sar replied : " What ! after six trials ? Thou hast no reason to 
question my veracity. I shall never depart from the truth, and 
my advice is, that thou hadst better return ; for the seventh stage 
is not to be ventured upon by human strength. 

Along those plains of burning sand 

No bird can move, nor ant, nor fly; 
No water slakes the fiery land, 

Intensely glows the flaming sky. 


No tiger fierce, nor lion ever 

Could breathe that pestilential air; 
Even the unsparing vulture never 

Ventures on blood-stained pinions there. 

At the distance of three farsangs beyond this inaccessible belt 
of scorching country lies the Brazen Fortress, to which there 
is no visible path; and if an army of a hundred thousand 
strong were to attempt its reduction, there would not be the 
least chance of success." 

Seventh Stage. — When Isfendiyar heard these things, 
enough to alarm the bravest heart, he turned towards his 
people to ascertain their determination; when they unani- 
mously repeated their readiness to sacrifice their lives in his 
service, and to follow wherever he might be disposed to lead 
the way. He then put Kurugsar in chains again, and prose- 
cuted his journey, until he reached the place said to be covered 
with burning sand. Arrived on the spot, he observed to the 
demon-guide : " Thou hast described the sand as hot, but it is 
not so." " True ; and it is on account of the heavy showers 
of snow that have fallen and cooled the ground, a proof that 
thou art under the protection of the Almighty." Isfendiyar 
smiled, and said : " Thou art all insincerity and deception, thus 
to play upon my feelings with false or imaginary terrors." 
Saying this he urged his soldiers to pass rapidly on, so as to 
leave the sand behind them, and they presently came to a great 
river. Isfendiyar was now angry with Kurugsar, and said : 
" Thou hast declared that for the space of forty farsangs there 
was no water, every drop being everywhere dried up by the 
burning heat of the sun, and here we find water ! Why didst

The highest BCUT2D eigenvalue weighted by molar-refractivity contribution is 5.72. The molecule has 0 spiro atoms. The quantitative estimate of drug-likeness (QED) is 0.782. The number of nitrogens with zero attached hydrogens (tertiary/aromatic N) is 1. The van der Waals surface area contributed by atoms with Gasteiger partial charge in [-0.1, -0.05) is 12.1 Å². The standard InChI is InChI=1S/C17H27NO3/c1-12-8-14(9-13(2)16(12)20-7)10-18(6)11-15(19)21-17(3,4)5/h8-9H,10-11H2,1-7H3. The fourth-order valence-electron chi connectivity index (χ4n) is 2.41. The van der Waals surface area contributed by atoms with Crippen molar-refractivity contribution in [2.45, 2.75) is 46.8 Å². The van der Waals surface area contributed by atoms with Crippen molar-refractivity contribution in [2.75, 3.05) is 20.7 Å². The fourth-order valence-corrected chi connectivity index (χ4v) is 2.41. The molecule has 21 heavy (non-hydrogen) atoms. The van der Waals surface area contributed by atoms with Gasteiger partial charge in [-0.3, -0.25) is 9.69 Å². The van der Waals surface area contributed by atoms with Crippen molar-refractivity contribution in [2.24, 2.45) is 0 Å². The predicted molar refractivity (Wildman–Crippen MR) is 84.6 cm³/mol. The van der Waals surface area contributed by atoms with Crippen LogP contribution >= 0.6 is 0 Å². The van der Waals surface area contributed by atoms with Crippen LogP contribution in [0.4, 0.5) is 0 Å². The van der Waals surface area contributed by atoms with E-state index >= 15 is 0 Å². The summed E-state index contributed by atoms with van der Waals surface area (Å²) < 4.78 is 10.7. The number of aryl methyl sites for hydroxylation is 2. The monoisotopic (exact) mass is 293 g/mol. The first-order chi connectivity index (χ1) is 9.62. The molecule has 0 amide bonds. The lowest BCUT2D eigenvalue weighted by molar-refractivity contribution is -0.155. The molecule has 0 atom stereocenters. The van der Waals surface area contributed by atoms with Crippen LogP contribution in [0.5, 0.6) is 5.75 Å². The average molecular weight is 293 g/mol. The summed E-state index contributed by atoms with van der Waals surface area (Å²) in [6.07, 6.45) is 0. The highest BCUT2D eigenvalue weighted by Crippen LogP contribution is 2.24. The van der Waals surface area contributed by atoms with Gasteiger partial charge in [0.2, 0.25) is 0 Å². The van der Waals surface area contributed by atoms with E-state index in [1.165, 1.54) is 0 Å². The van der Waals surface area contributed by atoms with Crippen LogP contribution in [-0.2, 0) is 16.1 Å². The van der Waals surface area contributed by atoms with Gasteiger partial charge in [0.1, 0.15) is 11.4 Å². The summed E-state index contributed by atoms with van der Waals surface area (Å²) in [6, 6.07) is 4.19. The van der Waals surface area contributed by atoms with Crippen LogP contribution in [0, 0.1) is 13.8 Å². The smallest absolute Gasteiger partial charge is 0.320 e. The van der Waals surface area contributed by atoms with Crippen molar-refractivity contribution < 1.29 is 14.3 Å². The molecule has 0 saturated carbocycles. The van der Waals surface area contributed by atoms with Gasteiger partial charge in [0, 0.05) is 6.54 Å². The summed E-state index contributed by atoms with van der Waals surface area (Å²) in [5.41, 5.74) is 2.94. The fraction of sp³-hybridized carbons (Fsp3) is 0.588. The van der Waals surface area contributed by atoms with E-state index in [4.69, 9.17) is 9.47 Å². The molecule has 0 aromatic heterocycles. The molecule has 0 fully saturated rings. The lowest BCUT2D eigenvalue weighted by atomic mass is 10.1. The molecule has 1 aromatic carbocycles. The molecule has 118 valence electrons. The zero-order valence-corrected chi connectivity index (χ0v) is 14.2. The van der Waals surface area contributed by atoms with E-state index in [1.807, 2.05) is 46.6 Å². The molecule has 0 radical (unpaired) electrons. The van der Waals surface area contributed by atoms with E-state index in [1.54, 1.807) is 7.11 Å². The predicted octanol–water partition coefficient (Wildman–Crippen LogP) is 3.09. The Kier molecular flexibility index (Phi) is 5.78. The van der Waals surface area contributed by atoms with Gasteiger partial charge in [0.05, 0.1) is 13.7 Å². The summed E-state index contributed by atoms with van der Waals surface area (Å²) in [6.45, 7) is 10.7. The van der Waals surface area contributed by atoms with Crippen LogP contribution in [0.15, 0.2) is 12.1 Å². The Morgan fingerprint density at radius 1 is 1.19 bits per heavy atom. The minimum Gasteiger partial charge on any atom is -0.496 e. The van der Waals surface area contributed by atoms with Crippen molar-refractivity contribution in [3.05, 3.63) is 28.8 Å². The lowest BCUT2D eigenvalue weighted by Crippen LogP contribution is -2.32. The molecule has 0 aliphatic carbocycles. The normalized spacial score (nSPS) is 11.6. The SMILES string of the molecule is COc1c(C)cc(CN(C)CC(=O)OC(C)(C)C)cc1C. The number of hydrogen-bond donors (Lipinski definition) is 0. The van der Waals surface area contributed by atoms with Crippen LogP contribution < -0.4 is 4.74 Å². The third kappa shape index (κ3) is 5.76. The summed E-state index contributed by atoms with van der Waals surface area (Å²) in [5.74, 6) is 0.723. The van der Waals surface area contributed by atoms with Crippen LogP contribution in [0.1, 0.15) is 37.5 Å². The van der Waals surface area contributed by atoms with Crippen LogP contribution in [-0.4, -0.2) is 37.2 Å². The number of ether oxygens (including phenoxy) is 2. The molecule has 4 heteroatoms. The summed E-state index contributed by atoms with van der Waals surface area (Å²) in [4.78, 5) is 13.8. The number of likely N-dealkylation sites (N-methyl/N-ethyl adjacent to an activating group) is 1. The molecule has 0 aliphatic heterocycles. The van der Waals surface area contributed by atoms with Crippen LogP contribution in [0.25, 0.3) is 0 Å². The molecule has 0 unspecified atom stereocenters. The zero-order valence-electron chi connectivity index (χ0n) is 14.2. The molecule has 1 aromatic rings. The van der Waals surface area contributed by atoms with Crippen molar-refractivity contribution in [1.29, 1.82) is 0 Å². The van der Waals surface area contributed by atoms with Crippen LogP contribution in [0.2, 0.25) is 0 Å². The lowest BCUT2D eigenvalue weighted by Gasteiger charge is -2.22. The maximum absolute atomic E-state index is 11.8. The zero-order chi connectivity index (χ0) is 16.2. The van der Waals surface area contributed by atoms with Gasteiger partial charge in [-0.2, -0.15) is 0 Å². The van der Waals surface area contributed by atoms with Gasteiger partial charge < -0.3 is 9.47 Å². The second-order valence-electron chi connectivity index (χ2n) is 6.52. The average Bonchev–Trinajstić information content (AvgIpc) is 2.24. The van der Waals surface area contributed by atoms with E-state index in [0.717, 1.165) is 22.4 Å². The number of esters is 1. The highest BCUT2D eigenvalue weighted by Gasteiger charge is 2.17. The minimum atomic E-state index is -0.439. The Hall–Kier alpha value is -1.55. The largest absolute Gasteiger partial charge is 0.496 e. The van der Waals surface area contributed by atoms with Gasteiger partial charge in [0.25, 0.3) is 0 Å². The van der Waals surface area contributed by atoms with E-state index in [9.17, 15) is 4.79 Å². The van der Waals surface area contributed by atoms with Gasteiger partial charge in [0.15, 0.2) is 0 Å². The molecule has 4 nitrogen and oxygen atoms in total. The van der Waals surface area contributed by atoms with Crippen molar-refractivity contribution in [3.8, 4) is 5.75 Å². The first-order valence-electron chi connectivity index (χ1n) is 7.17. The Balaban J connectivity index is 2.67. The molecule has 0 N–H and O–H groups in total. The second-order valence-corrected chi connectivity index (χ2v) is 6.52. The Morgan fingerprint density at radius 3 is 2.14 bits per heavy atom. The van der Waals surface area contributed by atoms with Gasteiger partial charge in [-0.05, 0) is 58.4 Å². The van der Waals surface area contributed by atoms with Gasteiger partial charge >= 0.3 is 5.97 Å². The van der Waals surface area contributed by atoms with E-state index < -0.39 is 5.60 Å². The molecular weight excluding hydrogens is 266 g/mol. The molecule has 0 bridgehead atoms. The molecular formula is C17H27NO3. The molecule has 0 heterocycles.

thou also idly fill the minds of my soldiers with groundless 
fears ? " Kurugsar replied : " I will confess the truth. Did I 
not swear a solemn oath to be faithful, and yet I was still 
doubted, and still confined in irons, though the experience of 
six days of trial had proved the correctness of my information 
and advice. For this reason I was disappointed and dis- 
pleased; and I must confess that I did, therefore, exaggerate 
the dangers of the last day, in the hope too of inducing thee to 
return and release me from my bonds," 

For what have I received from thee, 
But scorn, and chains, and slavery." 


Isfendiyar now struck off the irons from the hands and feet 
of his demon-guide and treated him with favor and kindness, 
repeating to him his promise to reward him at the close of his 
victorious career with the government of a kingdom. Kurugsar 
was grateful for this change of conduct to him, and again 
acknowledging the deception he had been guilty of, hoped for 
pardon, engaging at the same time to take the party in safety 
across the great river which had impeded their progress. This 
was accordingly done, and the Brazen Fortress was now at no 
great distance. At the close of the day they were only one 
farsang from the towers, but Isfendiyar preferred resting till 
the next morning. " What is thy counsel now ? " said he to 
his guide. " What sort of a fortress is this which fame describes 
in such dreadful colors ? " " It is stronger than imagination 
can conceive, and impregnable." — " Then how shall I get to 
Arjasp ? 

How shall I cleave the oppressor's form asunder. 

The murderer of my grandsire, Lohurasp? 

The bravest heroes of Tiiran shall fall 

Under my conquering sword; their wives and children 

Led captive to Iran; and desolation 

Scathe the whole realm beneath the tyrant's sway." 

But these words only roused and exasperated the feelings of 
Kurugsar, who bitterly replied : — 

" Then may calamity be thy reward, 
Thy stars malignant, and thy life all sorrow; 
And may'st thou perish, weltering in thy blood, 
And the bare desert be thy lonely grave 
For that inhuman thought, that cruel menace." 

Isfendiyar, upon hearing this unexpected language, became 
furious with indignation, and instantly punished the offender 
on the spot; with one stroke of his sword he cleft Kurugsar 
in twain. 

When the clouds of night had darkened the sky, Isfendiyar, 
with a number of his warriors, proceeded towards the Brazen 
Fortress, and secretly explored it on every side. He found it 
constructed entirely of iron and brass ; and, notwithstanding a 
strict examination at every point, discovered no accessible part 
for attack. It was three farsangs high, and forty wide; and 
such a place as was never before beheld by man. 



ISFENDIYAR returned from reconnoitring the fortress with 
acute feelings of sorrow and despair. He was at last con- 
vinced that Kurugsar had spoken the truth; for there